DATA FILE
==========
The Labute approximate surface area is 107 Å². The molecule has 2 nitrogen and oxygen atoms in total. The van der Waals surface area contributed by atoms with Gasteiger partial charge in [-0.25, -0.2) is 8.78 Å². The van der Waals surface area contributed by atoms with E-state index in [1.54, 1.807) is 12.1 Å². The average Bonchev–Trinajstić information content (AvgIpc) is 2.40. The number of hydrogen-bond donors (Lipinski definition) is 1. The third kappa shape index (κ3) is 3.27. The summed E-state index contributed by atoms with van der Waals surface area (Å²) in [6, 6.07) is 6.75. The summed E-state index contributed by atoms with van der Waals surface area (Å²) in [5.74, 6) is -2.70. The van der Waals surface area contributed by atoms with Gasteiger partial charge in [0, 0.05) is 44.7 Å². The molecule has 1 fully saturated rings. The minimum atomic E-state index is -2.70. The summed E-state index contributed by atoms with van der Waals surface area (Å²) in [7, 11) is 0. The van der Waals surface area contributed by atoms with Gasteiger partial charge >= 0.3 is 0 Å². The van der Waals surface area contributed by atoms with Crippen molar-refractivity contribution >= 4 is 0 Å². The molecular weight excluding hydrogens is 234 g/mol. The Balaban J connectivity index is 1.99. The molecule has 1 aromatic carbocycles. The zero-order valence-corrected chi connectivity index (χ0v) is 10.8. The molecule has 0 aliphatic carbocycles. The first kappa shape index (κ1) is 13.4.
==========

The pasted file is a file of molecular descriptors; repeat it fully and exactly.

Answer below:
The Labute approximate surface area is 107 Å². The molecule has 2 nitrogen and oxygen atoms in total. The van der Waals surface area contributed by atoms with Gasteiger partial charge in [-0.25, -0.2) is 8.78 Å². The van der Waals surface area contributed by atoms with E-state index in [1.54, 1.807) is 12.1 Å². The average Bonchev–Trinajstić information content (AvgIpc) is 2.40. The number of hydrogen-bond donors (Lipinski definition) is 1. The third kappa shape index (κ3) is 3.27. The summed E-state index contributed by atoms with van der Waals surface area (Å²) in [6, 6.07) is 6.75. The summed E-state index contributed by atoms with van der Waals surface area (Å²) in [5.74, 6) is -2.70. The van der Waals surface area contributed by atoms with Gasteiger partial charge in [0, 0.05) is 44.7 Å². The molecule has 1 fully saturated rings. The minimum atomic E-state index is -2.70. The summed E-state index contributed by atoms with van der Waals surface area (Å²) in [7, 11) is 0. The van der Waals surface area contributed by atoms with Gasteiger partial charge >= 0.3 is 0 Å². The van der Waals surface area contributed by atoms with Crippen molar-refractivity contribution >= 4 is 0 Å². The molecular weight excluding hydrogens is 234 g/mol. The Balaban J connectivity index is 1.99. The molecule has 1 aromatic carbocycles. The zero-order valence-corrected chi connectivity index (χ0v) is 10.8. The molecule has 0 aliphatic carbocycles. The first kappa shape index (κ1) is 13.4.